Hungary will introduce a state of emergency and impose a nighttime curfew from midnight Tuesday to combat a coronavirus surge that threatens to test hospital capacity, said Prime Minister Viktor Orban.
“The time has come to take new steps so that we can protect hospitals’ ability to function, and also protect the lives of the elderly,” Orban said in a video posted on his Facebook page.
A so-called “special legal order”—a state of emergency that allows for government rule by decree—will come into force by midnight Tuesday, he added.
“We have to put aside political debates, fast action and measures brought in time are needed,” Orban said, citing a risk that hospitals could reach capacity by mid-December.
Parliament will be asked to extend the state of emergency by 90 days, while a curfew will also be in place between midnight and 05:00 from Wednesday, said Orban.
Other measures taken Tuesday include a third-seat-only rule and mandatory mask-wearing for patrons at sports, entertainment and event venues, with stiff fines and potential closure of locations for non-compliance.
Hungary’s cases in recent weeks have surged well past the levels recorded in the spring, with more Hungarians dying in October than in the previous four months put together.
On Tuesday, Hungary reported a record daily 84 new deaths due to COVID-19, bringing the country’s overall death toll to 1,973, while the number of coronavirus patients in hospitals reached 4,767.
Seven-day rolling average data from the European Centre for Disease Control (ECDC) show that by Tuesday Hungary had the third-highest COVID-19 death rate per million in the bloc—behind the Czech Republic and Belgium.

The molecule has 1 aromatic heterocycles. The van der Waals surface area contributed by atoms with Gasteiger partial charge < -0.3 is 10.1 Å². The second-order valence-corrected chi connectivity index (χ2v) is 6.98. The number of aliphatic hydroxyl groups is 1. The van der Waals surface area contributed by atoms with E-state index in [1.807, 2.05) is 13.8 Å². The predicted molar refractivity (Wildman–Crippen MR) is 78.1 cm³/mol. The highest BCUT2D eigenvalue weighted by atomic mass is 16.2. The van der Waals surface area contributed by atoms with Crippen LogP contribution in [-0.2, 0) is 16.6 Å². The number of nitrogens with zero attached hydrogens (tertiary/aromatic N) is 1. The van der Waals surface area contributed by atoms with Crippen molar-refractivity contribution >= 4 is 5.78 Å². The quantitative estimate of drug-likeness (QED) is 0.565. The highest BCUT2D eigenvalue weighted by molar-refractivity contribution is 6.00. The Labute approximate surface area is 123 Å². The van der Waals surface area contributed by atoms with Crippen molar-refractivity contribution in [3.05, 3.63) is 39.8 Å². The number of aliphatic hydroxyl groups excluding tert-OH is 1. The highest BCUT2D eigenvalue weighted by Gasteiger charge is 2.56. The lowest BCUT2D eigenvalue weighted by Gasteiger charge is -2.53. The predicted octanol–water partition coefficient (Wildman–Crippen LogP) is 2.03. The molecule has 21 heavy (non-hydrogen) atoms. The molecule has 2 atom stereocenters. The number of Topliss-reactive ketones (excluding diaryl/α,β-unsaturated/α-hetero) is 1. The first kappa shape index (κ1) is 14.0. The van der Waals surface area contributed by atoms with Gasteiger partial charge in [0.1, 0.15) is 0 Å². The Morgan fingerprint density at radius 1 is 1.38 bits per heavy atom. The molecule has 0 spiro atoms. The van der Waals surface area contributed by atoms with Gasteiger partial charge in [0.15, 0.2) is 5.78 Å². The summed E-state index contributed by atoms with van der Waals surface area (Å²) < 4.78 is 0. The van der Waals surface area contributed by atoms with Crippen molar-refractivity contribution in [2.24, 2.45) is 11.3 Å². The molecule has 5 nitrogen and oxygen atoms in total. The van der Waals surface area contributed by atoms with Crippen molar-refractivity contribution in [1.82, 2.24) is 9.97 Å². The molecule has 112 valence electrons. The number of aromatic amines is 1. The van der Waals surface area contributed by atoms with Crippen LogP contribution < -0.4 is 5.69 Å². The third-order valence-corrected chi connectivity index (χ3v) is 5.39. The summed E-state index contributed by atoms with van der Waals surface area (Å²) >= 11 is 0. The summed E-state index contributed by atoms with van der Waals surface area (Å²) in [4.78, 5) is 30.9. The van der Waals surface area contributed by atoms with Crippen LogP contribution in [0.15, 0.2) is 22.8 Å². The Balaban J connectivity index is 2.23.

In March Orban imposed a relatively swift lockdown compared to many European countries, a move that helped Hungary keep the number of deaths and infection cases low.
A state of emergency with no time limit was also introduced then, sparking widespread fears of an authoritarian power grab, but the legislation was revoked by June and restrictions eased.
Opposition parties nevertheless accused Orban of abusing the rule-by-decree period to strip opposition-run municipalities of revenue and powers.
During the second wave of the virus, apart from closing the country’s borders, Orban has held out against growing calls for tougher restrictions, with schools remaining open, and crowds allowed into football stadiums.
“People want Hungary to continue to function, the economy as well as lives must be protected,” he said in September.
Last week the Hungarian Medical Chamber warned Orban to take more action to prevent a “humanitarian and health catastrophe”.
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Hungary reintroduces state of emergency as virus surges (2020, November 3)
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